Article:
Nashville's first mayoral forum of the 2019 election found unanimity on the issue of dockless scooters and their increasingly apparently safety hazards.
The Walk Bike Nashville event came less than a week after a 26-year-old man was struck by an SUV downtown. He died from those injuries Sunday morning.
"Anytime we have that sense of loss in our community as a result of something we have put out there without necessarily thinking it all the way through, we have to go back and readdress this system," Mayor David Briley said, mentioning that he met with the family, who has called for a ban on scooters.
The Nashville Fire Department has made 74 scooter-related injury transports in the first four months of 2019, with more than half of them in April.
Briley called scooters a transportation experiment.
"The experiment has failed," he says. "We have got to go back and look at it again and figure out how we can improve upon the presence of scooters in our town."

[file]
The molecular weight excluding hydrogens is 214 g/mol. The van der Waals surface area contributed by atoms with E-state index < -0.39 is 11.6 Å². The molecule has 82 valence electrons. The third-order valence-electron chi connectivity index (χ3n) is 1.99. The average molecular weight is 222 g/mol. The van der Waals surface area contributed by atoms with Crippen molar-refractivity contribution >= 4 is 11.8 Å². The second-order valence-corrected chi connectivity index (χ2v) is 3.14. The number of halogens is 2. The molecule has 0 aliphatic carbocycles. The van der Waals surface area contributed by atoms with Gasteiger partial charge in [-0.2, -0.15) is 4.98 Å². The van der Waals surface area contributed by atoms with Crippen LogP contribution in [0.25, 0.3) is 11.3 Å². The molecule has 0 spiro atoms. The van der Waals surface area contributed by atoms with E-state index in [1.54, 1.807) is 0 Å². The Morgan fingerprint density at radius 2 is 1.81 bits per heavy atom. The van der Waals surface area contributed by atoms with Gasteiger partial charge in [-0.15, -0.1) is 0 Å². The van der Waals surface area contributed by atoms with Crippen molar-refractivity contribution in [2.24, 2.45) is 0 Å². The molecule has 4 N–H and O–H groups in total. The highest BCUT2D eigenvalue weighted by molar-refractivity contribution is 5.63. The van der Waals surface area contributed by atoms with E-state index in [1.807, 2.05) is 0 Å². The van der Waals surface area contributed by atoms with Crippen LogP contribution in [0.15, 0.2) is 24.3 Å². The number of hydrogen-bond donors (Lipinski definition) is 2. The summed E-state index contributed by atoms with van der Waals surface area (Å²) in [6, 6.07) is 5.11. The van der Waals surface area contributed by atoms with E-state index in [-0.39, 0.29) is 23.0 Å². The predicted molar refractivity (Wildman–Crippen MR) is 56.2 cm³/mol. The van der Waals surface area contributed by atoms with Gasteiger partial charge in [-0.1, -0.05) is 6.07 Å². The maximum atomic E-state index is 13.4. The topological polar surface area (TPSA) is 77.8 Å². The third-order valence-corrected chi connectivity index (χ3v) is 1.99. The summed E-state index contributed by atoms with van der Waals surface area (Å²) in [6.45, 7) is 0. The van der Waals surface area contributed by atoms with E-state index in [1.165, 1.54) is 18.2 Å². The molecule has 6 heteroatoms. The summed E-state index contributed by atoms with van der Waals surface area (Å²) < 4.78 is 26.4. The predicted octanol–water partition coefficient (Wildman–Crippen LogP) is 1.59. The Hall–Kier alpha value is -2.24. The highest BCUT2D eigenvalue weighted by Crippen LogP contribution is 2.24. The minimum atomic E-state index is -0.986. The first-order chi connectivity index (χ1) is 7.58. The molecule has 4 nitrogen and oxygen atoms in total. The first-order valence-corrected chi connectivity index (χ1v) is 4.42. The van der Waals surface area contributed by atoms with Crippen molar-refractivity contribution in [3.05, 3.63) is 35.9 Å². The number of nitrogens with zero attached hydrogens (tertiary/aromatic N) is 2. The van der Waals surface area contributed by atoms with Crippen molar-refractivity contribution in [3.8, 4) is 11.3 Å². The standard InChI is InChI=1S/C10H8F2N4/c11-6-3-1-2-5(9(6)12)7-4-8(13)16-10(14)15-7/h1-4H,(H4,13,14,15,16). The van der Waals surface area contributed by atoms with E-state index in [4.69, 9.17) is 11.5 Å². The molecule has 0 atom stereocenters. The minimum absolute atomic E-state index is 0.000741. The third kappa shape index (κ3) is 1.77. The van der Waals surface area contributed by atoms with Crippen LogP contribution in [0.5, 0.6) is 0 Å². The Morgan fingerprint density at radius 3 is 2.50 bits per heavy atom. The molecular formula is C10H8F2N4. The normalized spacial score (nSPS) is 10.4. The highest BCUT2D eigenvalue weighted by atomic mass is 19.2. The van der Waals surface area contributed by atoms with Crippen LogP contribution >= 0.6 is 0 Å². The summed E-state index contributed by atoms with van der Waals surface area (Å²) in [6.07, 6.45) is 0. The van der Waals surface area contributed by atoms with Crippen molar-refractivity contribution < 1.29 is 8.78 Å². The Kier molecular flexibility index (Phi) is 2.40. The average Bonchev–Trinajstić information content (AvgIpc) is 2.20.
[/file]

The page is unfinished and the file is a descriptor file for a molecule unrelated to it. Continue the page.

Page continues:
The local ordinance governing scooter companies has already been revised once and will have to be revisited by April 2020, when the provisions sunset.
"Every person in Nashville needs to be involved in reshaping the scooter law and the use — zones to put them in, helmets, after dark usage of scooters," at-large Councilman John Cooper said. "All these are common sense changes that I look forward to the city making."
Carol Swain, a former law professor at Vanderbilt University, confessed that she narrowly avoided hitting a scooter traveling at night on Charlotte Ave. "It doesn't seem to be regulated in a way that keeps people safe, and that's a problem," she said.
State Rep. John Ray Clemmons said the city needs to be more thoughtful about legislating scooters, especially considering who uses them most. "They're simply becoming a toy for tourists," he said.
"I've tried to like scooters, I just can't."